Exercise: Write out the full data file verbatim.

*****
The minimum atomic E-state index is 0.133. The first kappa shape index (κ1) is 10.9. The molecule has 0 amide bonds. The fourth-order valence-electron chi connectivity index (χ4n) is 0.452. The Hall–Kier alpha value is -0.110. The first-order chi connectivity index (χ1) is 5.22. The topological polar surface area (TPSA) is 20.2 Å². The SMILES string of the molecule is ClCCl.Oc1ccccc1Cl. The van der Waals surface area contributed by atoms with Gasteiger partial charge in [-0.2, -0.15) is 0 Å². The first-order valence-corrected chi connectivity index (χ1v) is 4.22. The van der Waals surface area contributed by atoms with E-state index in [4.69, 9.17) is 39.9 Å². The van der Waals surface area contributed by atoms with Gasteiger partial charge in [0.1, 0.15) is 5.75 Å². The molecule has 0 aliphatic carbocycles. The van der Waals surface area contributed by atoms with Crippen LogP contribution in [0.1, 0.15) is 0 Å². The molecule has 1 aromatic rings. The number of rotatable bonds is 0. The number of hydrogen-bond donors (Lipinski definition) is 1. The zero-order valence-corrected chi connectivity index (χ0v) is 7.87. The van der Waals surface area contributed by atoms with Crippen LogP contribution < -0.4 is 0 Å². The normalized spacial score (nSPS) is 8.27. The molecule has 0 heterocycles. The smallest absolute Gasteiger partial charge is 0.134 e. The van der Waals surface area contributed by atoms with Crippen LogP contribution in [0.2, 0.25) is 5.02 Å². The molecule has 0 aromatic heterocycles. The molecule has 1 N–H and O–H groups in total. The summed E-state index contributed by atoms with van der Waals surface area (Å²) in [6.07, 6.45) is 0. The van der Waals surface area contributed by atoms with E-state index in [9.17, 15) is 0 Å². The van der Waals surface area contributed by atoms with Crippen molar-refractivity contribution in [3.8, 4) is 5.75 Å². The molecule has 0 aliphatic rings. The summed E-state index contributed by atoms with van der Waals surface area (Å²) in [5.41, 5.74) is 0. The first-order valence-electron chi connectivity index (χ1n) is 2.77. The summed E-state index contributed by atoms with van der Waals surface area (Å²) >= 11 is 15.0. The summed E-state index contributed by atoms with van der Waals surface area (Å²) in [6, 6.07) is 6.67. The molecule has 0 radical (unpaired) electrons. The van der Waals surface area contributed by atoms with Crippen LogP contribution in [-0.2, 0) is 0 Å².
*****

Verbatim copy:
The minimum atomic E-state index is 0.133. The first kappa shape index (κ1) is 10.9. The molecule has 0 amide bonds. The fourth-order valence-electron chi connectivity index (χ4n) is 0.452. The Hall–Kier alpha value is -0.110. The first-order chi connectivity index (χ1) is 5.22. The topological polar surface area (TPSA) is 20.2 Å². The SMILES string of the molecule is ClCCl.Oc1ccccc1Cl. The van der Waals surface area contributed by atoms with Gasteiger partial charge in [-0.2, -0.15) is 0 Å². The first-order valence-corrected chi connectivity index (χ1v) is 4.22. The van der Waals surface area contributed by atoms with E-state index in [4.69, 9.17) is 39.9 Å². The van der Waals surface area contributed by atoms with Gasteiger partial charge in [0.1, 0.15) is 5.75 Å². The molecule has 0 aliphatic carbocycles. The van der Waals surface area contributed by atoms with Crippen LogP contribution in [0.1, 0.15) is 0 Å². The molecule has 1 aromatic rings. The number of rotatable bonds is 0. The number of hydrogen-bond donors (Lipinski definition) is 1. The zero-order valence-corrected chi connectivity index (χ0v) is 7.87. The van der Waals surface area contributed by atoms with Crippen LogP contribution < -0.4 is 0 Å². The normalized spacial score (nSPS) is 8.27. The molecule has 0 heterocycles. The smallest absolute Gasteiger partial charge is 0.134 e. The van der Waals surface area contributed by atoms with Crippen LogP contribution in [0.2, 0.25) is 5.02 Å². The molecule has 0 aromatic heterocycles. The molecule has 1 N–H and O–H groups in total. The summed E-state index contributed by atoms with van der Waals surface area (Å²) in [6.07, 6.45) is 0. The van der Waals surface area contributed by atoms with E-state index in [9.17, 15) is 0 Å². The van der Waals surface area contributed by atoms with Crippen molar-refractivity contribution in [3.8, 4) is 5.75 Å². The molecule has 0 aliphatic rings. The summed E-state index contributed by atoms with van der Waals surface area (Å²) in [5.41, 5.74) is 0. The first-order valence-electron chi connectivity index (χ1n) is 2.77. The summed E-state index contributed by atoms with van der Waals surface area (Å²) >= 11 is 15.0. The summed E-state index contributed by atoms with van der Waals surface area (Å²) in [6, 6.07) is 6.67. The molecule has 0 radical (unpaired) electrons. The van der Waals surface area contributed by atoms with Crippen LogP contribution in [-0.2, 0) is 0 Å².